5:16, “Again, the gift of God is not like the result of the one man’s sin: The judgment followed one sin and brought condemnation, but the gift followed many trespasses and brought justification.” NIV

I.  Jesus overcame sin and now brings righteousness to everyone who accepts Him


5:17  Moving Beyond Sin
5:17, “For if, by the trespass of the one man, death reigned through that one man, how much more will those who receive God’s abundant provision of grace and of the gift of righteousness reign in life through the one man, Jesus Christ.” NIV

I.  Because of Adam, death now comes to all living things
“By the trespass of the one man, death reigned” NIV

II.  The remedy for sin is God’s gift
“Gift of righteousness” NIV

III.  The promise of eternal life has an immediate impact

i.  Death loses its sting

ii.  We are subject to death, but free from eternal separation from God

iii.  We can overcome temptation (8:17 reveals more of our privileged position in Christ)


5:18-19  Contrasting Roles
5:18-19, “Consequently, just as the result of one trespass was condemnation for all men, so also the result of one act of righteousness was justification that brings life for all men. [19] For just as through the disobedience of the one man the many were made sinners, so also through the obedience of the one man the many will be made righteous.” NIV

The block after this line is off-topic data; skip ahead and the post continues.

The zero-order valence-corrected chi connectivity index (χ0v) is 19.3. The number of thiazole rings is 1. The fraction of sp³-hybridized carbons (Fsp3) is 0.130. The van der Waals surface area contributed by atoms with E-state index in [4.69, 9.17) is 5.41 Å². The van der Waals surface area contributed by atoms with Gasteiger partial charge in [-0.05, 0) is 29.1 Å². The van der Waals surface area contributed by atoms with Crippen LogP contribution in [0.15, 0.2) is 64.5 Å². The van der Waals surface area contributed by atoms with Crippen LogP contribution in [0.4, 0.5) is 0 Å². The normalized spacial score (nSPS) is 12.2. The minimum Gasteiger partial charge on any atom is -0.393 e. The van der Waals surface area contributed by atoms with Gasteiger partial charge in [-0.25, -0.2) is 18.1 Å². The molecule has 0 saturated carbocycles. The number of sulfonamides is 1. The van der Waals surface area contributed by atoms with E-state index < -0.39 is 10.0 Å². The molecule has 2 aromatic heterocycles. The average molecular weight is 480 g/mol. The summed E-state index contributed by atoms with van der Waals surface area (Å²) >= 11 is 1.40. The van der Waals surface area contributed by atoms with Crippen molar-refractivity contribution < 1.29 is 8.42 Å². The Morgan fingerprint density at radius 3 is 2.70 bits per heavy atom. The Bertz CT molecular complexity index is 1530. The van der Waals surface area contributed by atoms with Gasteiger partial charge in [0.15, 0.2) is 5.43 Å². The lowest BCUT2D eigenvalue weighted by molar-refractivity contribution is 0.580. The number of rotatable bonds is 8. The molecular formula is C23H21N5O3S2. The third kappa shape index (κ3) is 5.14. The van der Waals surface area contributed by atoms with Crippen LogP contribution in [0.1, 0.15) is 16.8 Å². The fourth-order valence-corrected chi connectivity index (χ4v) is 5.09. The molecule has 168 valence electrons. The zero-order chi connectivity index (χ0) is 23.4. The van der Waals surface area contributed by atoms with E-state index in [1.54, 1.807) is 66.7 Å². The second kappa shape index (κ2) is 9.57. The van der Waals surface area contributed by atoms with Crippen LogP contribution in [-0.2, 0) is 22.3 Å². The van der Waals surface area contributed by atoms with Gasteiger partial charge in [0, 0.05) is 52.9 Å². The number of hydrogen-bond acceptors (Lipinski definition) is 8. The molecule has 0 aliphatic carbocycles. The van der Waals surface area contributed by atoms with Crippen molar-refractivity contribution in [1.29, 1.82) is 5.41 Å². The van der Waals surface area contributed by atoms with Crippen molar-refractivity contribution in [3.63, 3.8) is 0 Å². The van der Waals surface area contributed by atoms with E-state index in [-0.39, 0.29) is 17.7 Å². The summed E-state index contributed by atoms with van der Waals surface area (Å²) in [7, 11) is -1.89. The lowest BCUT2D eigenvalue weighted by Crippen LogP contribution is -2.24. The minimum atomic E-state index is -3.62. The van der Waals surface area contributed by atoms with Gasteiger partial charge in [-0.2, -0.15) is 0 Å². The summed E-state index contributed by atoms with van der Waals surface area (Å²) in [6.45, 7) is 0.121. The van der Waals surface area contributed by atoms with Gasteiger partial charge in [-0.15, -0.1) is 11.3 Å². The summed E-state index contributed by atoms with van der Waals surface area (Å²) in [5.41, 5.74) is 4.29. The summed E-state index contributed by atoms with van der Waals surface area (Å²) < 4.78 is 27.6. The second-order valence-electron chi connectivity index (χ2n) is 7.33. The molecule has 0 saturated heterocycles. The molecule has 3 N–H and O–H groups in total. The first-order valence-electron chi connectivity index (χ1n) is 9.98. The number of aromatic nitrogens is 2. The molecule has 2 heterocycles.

I.  Verse 18 and 19 communicate the same information

II.  The emphasis is on the contrasting roles of Adam and Christ
“Just as one… so also… just as through… so also through” NIV


5:20  Grace Over Law
5:20, “The law was added so that the trespass might increase. But where sin increased, grace increased all the more,” NIV

I.  The Law functioned as a spot light revealing sin
“The law was added so that the trespass might increase” NIV

II.  Grace is greater than sin
“Grace increased all the more” NIV


5:21  This Section’s Final Thoughts
5:21, “so that, just as sin reigned in death, so also grace might reign through righteousness to bring eternal life through Jesus Christ our Lord.” NIV

I. Victory over sin was accomplished through Christ’s death and resurrection
“Grace might reign through righteousness to bring eternal life” NIV

II.  The end of Paul’s first section





Paul’s discussion of sin is alarming, clarifying, and hopeful.  Because of Adam’s initial sin death has entered humanity.  Death was not a part of God’s initial design, but is the consequence of sin.  Fortunately, there is a remedy.  God’s gift, Jesus’ death and resurrection providing a way of forgiveness, is greater than Adam’s sin.

As Paul concludes this section of his letter he provides some remarks about the Law.  The Law is not the cause of sin, it reveals sin.  The Law shows where the responsibility of sin lies.  Also, the Law is not the remedy of sin.  Paul will continue to refer to the Law later in the book.  However, Paul now concludes his discussion of the Law as it relates to salvation.